Cornell Feline Health Center

Supporting Cat Health with Information and Health Studies.

Constipation

Constipation, defined as infrequent or difficult emission of hard, dry fecal matter, is a common problem of the domestic cat. It is important to treat it fairly aggressively to prevent progression.

A variety of problems, including ingestion of indigestible material (i.e. fur), obstruction of the GI tract by foreign bodies, tumors, or strictures (narrowings), electrolyte disturbances, neuromuscular disease, and the side effects of various drugs can predispose to constipation in cats. In many cases, the specific cause of constipation in cats is undetermined, and in these cases, the condition is referred to as idiopathic constipation.

Treatment of constipation in cats involves making sure that an affected cat is well hydrated, the elimination of causative agents where possible, medical management using laxatives, enemas, and drugs that increase intestinal motility, dietary modification, and, in severe/unresponsive cases in which the colon becomes distended and unable to function properly (megacolon), surgical removal of affected portions of the colon.

Laxatives work primarily by either increasing the water content of stool or lubricating the stool so that it passes more easily. Enemas involve the irrigation of liquid through the anus and into the colon to increase fecal water content and to stimulate colonic contraction (peristalsis) to promote fecal evacuation. Enemas may be given at home to compliant cats (with appropriate training by a veterinarian), but some cats may require sedation and veterinary assistance for enema administration. Intestinal motility modifiers increase the rate and force of peristaltic contractions in the intestines.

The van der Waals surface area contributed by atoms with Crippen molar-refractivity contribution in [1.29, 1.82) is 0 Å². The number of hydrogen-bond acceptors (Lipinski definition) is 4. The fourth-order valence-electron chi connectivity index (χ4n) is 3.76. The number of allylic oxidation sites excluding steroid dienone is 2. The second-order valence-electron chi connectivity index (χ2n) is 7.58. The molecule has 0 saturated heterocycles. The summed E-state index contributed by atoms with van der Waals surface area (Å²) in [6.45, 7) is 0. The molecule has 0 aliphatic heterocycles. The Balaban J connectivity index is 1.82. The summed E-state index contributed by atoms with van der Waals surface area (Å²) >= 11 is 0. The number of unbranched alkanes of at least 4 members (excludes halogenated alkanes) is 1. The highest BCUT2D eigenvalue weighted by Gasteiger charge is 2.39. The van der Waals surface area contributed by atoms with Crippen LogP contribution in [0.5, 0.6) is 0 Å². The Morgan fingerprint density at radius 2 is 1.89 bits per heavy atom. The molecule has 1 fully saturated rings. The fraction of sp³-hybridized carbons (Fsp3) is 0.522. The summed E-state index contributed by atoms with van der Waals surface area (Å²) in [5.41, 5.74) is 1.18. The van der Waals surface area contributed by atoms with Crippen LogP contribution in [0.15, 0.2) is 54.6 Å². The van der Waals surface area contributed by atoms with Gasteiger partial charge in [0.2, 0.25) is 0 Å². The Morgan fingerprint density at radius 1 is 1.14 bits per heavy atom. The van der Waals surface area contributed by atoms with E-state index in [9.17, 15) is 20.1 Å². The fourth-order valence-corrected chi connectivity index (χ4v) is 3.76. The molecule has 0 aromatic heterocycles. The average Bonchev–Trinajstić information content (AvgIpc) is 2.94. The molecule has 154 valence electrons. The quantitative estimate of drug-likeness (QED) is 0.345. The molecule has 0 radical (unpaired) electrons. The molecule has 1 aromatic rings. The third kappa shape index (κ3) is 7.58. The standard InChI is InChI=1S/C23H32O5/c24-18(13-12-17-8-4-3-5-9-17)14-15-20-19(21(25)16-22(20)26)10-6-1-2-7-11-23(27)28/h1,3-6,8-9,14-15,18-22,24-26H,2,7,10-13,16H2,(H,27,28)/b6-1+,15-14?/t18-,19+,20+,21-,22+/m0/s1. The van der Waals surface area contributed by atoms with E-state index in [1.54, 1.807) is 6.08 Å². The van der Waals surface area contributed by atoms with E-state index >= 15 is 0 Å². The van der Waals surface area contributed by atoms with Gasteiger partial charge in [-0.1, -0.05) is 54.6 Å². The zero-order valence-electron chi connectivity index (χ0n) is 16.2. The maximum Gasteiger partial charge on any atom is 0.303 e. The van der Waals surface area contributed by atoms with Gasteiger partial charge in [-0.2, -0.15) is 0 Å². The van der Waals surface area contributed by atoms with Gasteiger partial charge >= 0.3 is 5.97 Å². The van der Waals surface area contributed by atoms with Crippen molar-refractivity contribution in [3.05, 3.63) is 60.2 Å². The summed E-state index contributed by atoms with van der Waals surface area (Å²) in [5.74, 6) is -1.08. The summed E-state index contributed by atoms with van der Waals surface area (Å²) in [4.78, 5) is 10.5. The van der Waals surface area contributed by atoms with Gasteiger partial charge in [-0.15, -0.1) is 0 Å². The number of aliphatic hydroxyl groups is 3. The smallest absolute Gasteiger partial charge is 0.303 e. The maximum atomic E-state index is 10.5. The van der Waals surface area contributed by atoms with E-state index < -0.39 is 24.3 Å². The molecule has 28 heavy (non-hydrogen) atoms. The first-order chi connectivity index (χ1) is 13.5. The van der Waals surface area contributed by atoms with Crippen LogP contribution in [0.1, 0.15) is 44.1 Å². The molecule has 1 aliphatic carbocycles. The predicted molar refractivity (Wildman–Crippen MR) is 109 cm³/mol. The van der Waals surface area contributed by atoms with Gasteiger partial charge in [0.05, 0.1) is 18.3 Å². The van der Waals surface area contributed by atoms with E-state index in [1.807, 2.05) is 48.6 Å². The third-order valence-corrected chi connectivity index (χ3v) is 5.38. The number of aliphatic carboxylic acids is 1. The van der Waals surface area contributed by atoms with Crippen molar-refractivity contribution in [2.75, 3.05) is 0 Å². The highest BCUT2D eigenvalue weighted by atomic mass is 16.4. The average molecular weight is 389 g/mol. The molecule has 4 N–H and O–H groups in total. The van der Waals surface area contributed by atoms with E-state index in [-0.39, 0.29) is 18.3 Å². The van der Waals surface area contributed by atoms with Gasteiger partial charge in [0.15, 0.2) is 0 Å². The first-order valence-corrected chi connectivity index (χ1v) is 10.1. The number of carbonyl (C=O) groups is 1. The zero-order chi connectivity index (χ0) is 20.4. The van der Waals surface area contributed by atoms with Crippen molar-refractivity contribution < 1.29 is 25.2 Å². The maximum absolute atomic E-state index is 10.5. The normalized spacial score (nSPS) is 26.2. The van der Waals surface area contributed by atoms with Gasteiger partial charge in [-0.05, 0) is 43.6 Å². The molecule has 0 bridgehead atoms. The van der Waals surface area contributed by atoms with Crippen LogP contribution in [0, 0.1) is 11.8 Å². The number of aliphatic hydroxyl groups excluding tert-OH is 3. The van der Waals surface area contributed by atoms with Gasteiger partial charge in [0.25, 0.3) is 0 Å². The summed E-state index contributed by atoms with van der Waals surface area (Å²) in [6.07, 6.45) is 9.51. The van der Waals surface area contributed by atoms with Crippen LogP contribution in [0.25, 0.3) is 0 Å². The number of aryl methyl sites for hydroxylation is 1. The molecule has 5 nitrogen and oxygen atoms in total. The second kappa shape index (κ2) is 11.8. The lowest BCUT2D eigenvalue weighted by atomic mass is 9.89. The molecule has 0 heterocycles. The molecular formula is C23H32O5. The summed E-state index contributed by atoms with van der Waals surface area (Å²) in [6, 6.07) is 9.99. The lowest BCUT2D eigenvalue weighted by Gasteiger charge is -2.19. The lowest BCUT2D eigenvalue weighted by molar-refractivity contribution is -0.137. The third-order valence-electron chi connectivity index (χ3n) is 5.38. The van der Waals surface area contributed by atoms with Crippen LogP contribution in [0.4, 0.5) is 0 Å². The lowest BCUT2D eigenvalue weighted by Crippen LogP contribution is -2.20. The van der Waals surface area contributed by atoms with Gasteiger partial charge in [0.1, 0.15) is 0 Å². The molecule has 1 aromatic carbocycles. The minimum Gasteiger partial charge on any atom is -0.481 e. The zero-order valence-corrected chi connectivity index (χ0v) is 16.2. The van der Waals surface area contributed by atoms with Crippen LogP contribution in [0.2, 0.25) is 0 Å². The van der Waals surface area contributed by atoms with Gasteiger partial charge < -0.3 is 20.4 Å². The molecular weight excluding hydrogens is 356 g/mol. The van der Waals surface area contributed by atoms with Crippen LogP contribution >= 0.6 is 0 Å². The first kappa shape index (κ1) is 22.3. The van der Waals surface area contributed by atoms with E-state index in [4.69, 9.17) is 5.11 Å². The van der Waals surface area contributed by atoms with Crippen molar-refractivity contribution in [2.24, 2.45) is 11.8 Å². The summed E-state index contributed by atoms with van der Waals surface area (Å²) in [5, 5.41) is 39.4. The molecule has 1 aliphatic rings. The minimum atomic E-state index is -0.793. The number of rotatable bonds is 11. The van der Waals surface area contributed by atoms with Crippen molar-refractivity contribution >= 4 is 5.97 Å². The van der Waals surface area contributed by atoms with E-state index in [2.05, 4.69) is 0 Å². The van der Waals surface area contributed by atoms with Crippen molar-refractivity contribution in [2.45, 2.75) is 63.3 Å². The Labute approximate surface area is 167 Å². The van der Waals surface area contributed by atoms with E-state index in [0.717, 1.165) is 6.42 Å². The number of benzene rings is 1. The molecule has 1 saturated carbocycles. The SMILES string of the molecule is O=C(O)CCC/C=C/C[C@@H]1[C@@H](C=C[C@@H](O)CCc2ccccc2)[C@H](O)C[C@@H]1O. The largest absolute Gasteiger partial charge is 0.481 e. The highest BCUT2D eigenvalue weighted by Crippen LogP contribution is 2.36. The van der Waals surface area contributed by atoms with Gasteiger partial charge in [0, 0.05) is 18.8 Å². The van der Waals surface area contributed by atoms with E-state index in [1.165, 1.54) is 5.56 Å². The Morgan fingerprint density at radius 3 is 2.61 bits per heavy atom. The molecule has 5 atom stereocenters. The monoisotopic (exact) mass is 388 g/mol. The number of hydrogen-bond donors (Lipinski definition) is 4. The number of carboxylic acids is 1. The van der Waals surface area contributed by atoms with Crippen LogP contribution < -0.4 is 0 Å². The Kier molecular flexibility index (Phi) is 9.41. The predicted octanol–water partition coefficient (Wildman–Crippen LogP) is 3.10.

Dietary modification usually involves the addition of either soluble or insoluble fiber (or both) to the diet to improve intestinal motility. Insoluble fiber (i.e. cellulose) works by increasing the bulk of the stool, thereby distending the colon and stimulating colonic contraction. The main disadvantages of insoluble fiber are that they lower fecal water content and that they may lower nutrient digestibility. Insoluble fiber (i.e. canned pumpkin, psyllium) is fermented in the colon, leading to the production of short chain fatty acids, which may directly promote contraction of colonic smooth muscle. Over supplementation with soluble fiber can lead to overly liquid stools (diarrhea) and can also negatively affect nutrient absorption. Fiber supplementation can be achieved by either adding fiber to the existing diet or by switching the diet to a purpose-produced high fiber diet.

Severe, non-responsive cases of constipation may progress to megacolon and obstipation (a condition characterized by permanent loss of function of affected colon). In these cases, surgical resection of the affected portions of colon may be necessary to prevent translocation of bacteria from the GI tract to the bloodstream, which can be life-threatening.